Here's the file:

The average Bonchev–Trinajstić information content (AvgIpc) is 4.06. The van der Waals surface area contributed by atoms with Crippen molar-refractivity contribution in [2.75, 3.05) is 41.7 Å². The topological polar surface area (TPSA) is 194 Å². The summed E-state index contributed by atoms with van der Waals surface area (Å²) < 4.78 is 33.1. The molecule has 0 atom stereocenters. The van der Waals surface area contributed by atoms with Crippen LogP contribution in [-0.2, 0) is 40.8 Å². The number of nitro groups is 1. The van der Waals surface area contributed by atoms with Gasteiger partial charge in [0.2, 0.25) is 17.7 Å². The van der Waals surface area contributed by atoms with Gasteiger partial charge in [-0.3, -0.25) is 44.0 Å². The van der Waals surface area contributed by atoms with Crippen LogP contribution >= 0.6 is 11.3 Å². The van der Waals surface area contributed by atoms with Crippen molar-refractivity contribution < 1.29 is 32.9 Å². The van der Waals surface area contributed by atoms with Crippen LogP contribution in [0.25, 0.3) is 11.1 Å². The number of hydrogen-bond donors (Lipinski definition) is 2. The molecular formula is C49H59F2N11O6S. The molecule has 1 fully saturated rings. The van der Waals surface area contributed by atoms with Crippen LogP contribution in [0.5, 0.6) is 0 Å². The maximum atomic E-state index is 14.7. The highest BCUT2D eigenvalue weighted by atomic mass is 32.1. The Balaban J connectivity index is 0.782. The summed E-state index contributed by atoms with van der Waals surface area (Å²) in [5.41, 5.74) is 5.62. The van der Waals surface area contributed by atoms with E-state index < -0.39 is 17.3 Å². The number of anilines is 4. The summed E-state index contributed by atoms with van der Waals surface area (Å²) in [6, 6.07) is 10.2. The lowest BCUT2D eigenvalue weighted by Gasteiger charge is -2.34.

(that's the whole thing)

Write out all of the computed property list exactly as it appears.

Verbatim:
The average Bonchev–Trinajstić information content (AvgIpc) is 4.06. The van der Waals surface area contributed by atoms with Crippen molar-refractivity contribution in [2.75, 3.05) is 41.7 Å². The topological polar surface area (TPSA) is 194 Å². The summed E-state index contributed by atoms with van der Waals surface area (Å²) < 4.78 is 33.1. The molecule has 0 atom stereocenters. The van der Waals surface area contributed by atoms with Crippen LogP contribution in [-0.2, 0) is 40.8 Å². The number of nitro groups is 1. The van der Waals surface area contributed by atoms with Gasteiger partial charge in [0.2, 0.25) is 17.7 Å². The van der Waals surface area contributed by atoms with Gasteiger partial charge in [-0.3, -0.25) is 44.0 Å². The van der Waals surface area contributed by atoms with Crippen LogP contribution >= 0.6 is 11.3 Å². The van der Waals surface area contributed by atoms with Crippen molar-refractivity contribution < 1.29 is 32.9 Å². The van der Waals surface area contributed by atoms with Crippen LogP contribution in [0.25, 0.3) is 11.1 Å². The number of hydrogen-bond donors (Lipinski definition) is 2. The molecular formula is C49H59F2N11O6S. The molecule has 1 fully saturated rings. The van der Waals surface area contributed by atoms with Crippen LogP contribution in [0.5, 0.6) is 0 Å². The maximum atomic E-state index is 14.7. The highest BCUT2D eigenvalue weighted by atomic mass is 32.1. The Balaban J connectivity index is 0.782. The summed E-state index contributed by atoms with van der Waals surface area (Å²) in [5.41, 5.74) is 5.62. The van der Waals surface area contributed by atoms with E-state index < -0.39 is 17.3 Å². The number of anilines is 4. The summed E-state index contributed by atoms with van der Waals surface area (Å²) in [6, 6.07) is 10.2. The lowest BCUT2D eigenvalue weighted by Gasteiger charge is -2.34.